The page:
As 2021 comes to a close, it is a great time to take stock of the present state of affairs with respect to U.S. privacy laws. With the relatively recent passage of comprehensive privacy laws in California, and additional countries adopting laws that closely follow the principles of the EU’s General Data Protection Regulation (GDPR), along with increasing public concerns regarding how companies manage customers’ personal data, legal practitioners entered 2021 with high hopes that comprehensive federal privacy legislation may finally be on the horizon. Nevertheless, in a trend that is likely to continue in the year ahead, it was the states rather than federal legislatures that successfully added to the ranks of privacy laws with which businesses will soon need to comply.
Continue Reading Momentum Builds for State Privacy Laws but the Possibility of a Federal Law Remains Remote
The Future of US Federal and State Regulation of Data Privacy
During the November 3rd session of Ropes & Gray’s conference, “The Future of Global Data Protection: Conflict or Coherence?” Ropes & Gray partner Chong Park moderated a discussion with Ropes & Gray’s data protection partner Fran Faircloth and Minh Ta, Vice President of Global Governmental Affairs at the Carlyle Group regarding the future of federal and state regulation of data privacy in the United States.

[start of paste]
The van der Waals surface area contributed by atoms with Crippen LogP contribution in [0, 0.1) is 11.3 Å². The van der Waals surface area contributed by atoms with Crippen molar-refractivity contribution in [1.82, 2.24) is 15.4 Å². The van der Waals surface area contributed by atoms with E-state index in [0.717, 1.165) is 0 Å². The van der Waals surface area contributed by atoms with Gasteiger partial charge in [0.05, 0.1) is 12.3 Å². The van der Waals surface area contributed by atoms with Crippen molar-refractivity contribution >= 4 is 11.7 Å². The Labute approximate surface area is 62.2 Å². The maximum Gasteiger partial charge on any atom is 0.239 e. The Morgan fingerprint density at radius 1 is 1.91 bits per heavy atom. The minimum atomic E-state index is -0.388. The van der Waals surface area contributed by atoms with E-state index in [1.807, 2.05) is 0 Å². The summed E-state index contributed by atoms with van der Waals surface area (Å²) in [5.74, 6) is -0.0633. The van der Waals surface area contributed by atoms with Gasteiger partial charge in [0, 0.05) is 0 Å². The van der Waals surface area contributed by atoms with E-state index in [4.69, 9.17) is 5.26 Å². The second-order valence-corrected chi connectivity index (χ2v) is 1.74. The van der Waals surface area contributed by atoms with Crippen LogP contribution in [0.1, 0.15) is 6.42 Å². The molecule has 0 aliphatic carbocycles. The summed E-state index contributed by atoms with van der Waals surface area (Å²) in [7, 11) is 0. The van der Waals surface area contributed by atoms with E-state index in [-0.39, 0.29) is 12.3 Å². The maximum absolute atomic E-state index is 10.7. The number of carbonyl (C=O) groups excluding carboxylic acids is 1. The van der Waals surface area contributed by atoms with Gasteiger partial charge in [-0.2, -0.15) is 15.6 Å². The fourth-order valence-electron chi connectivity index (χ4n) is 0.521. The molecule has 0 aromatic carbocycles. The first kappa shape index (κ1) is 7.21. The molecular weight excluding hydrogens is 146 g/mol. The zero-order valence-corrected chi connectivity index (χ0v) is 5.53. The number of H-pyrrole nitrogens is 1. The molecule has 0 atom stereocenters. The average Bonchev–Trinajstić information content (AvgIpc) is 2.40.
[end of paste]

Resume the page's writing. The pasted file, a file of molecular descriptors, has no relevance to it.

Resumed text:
The group all agreed that there should be a comprehensive, US federal data privacy law, but expressed opposing views on the likelihood of such a federal law being implemented in the near future. Minh analogized it to the infrastructure bill debate in the United States, noting that there is bipartisan consensus to address the issue on some level, but the problem lies in the details—i.e., what specifically should be regulated is where people disagree. Fran, on the other hand, expressed a bit more optimism that a federal law on privacy would be passed in the future, but agreed the likelihood of imminent passage is unlikely. She noted that as more states pass their own versions of privacy laws, that eventually as a result a federal law would be passed.…